Dividend Stocks Are Not Bond Equivalents

Posted by D4L | Wednesday, January 30, 2013 | | 0 comments »

It was not the first time I've heard the words "bond equivalent" used to describe dividend paying stocks. But hearing a very well-known and widely followed CNBC host and co-anchor use them to describe Verizon Communications (VZ) the other day is what prompted me to write this article. In addition to being a shareholder of Verizon, if you are a shareholder of Johnson & Johnson (JNJ), Procter & Gamble (PG), McDonald's (MCD), AT&T (T), or The Coca-Cola Company (KO), the message of this article is applicable to you.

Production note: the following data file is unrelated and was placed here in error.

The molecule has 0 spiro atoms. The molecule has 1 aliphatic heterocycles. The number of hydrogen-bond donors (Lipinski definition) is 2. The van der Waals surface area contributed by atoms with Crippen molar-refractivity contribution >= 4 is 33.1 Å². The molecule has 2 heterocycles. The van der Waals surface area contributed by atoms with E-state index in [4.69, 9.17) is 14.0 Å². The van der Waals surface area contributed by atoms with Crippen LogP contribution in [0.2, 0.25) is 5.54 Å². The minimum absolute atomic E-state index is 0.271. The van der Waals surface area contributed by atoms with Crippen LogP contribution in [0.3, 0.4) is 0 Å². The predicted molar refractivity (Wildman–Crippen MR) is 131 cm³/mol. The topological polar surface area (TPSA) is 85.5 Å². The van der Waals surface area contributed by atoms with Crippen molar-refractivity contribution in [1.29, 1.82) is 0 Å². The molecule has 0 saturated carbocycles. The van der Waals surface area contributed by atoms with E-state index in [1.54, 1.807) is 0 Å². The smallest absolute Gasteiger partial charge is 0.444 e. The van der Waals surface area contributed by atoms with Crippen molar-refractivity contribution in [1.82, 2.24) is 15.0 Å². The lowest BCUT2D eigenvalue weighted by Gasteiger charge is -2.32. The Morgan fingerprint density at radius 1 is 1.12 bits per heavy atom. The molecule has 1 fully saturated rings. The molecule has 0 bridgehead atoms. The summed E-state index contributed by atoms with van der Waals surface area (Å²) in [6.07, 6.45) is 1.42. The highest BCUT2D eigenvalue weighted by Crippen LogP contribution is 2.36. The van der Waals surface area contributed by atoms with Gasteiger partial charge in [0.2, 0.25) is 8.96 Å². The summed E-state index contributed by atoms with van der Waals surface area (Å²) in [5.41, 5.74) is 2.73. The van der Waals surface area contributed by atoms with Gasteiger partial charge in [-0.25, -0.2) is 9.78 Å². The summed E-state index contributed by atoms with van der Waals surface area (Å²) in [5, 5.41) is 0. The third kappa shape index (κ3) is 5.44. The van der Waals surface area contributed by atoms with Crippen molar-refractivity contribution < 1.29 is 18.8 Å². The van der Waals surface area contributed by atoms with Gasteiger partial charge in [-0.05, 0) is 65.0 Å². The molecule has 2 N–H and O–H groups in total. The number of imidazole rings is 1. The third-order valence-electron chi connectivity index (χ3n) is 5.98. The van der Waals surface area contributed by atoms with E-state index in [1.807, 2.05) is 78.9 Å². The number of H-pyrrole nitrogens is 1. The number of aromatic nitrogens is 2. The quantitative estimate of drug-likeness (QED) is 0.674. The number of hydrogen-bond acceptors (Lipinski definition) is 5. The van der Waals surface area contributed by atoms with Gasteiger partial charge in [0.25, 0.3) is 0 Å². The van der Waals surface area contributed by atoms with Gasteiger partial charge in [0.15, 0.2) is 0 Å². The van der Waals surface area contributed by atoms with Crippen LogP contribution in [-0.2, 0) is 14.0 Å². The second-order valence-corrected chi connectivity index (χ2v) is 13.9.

Let me unequivocally state the following: Stocks are not "bond equivalents." You may have plenty of great reasons for owning shares of any of the companies mentioned above. But if one of those reasons is because you believe they serve as "bond equivalents," you may want to revisit your investment thesis. Here are a few reasons: 1. Common stock is at the bottom of the capital structure, 2. Bonds mature at par. Stocks do not, 3. Despite the fact that certain stocks may be less volatile than the broader market does not mean you should compare them to bonds and 4. There is a level of predictability to bonds that there is not with stocks.

Source: Seeking Alpha

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